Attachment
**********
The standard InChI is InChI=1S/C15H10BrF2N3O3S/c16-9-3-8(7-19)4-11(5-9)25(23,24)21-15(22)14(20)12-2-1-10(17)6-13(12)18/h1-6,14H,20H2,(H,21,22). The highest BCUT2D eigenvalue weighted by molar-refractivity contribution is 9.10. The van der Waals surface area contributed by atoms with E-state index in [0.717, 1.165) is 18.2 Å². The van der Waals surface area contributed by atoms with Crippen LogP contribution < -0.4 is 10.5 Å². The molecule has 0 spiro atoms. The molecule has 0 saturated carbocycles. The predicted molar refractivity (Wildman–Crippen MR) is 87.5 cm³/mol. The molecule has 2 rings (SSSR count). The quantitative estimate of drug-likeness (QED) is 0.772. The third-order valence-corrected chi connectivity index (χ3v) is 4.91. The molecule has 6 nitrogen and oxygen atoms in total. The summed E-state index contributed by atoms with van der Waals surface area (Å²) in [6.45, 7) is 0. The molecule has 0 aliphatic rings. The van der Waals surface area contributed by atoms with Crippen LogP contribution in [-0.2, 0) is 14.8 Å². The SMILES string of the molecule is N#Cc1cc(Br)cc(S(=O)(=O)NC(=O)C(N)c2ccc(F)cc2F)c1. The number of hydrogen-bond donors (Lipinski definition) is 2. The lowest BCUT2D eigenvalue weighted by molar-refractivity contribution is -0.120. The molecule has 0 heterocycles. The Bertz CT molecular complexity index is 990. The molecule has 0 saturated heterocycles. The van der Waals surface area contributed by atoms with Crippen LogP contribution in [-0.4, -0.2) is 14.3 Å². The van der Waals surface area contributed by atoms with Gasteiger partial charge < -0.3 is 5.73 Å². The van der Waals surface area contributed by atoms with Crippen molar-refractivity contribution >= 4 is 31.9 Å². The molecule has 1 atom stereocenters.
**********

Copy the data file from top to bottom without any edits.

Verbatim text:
The standard InChI is InChI=1S/C15H10BrF2N3O3S/c16-9-3-8(7-19)4-11(5-9)25(23,24)21-15(22)14(20)12-2-1-10(17)6-13(12)18/h1-6,14H,20H2,(H,21,22). The highest BCUT2D eigenvalue weighted by molar-refractivity contribution is 9.10. The van der Waals surface area contributed by atoms with E-state index in [0.717, 1.165) is 18.2 Å². The van der Waals surface area contributed by atoms with Crippen LogP contribution < -0.4 is 10.5 Å². The molecule has 0 spiro atoms. The molecule has 0 saturated carbocycles. The predicted molar refractivity (Wildman–Crippen MR) is 87.5 cm³/mol. The molecule has 2 rings (SSSR count). The quantitative estimate of drug-likeness (QED) is 0.772. The third-order valence-corrected chi connectivity index (χ3v) is 4.91. The molecule has 6 nitrogen and oxygen atoms in total. The summed E-state index contributed by atoms with van der Waals surface area (Å²) in [6.45, 7) is 0. The molecule has 0 aliphatic rings. The van der Waals surface area contributed by atoms with Crippen LogP contribution in [-0.2, 0) is 14.8 Å². The SMILES string of the molecule is N#Cc1cc(Br)cc(S(=O)(=O)NC(=O)C(N)c2ccc(F)cc2F)c1. The number of hydrogen-bond donors (Lipinski definition) is 2. The lowest BCUT2D eigenvalue weighted by molar-refractivity contribution is -0.120. The molecule has 0 heterocycles. The Bertz CT molecular complexity index is 990. The molecule has 0 saturated heterocycles. The van der Waals surface area contributed by atoms with Crippen LogP contribution in [-0.4, -0.2) is 14.3 Å². The van der Waals surface area contributed by atoms with Gasteiger partial charge < -0.3 is 5.73 Å². The van der Waals surface area contributed by atoms with Crippen molar-refractivity contribution >= 4 is 31.9 Å². The molecule has 1 atom stereocenters.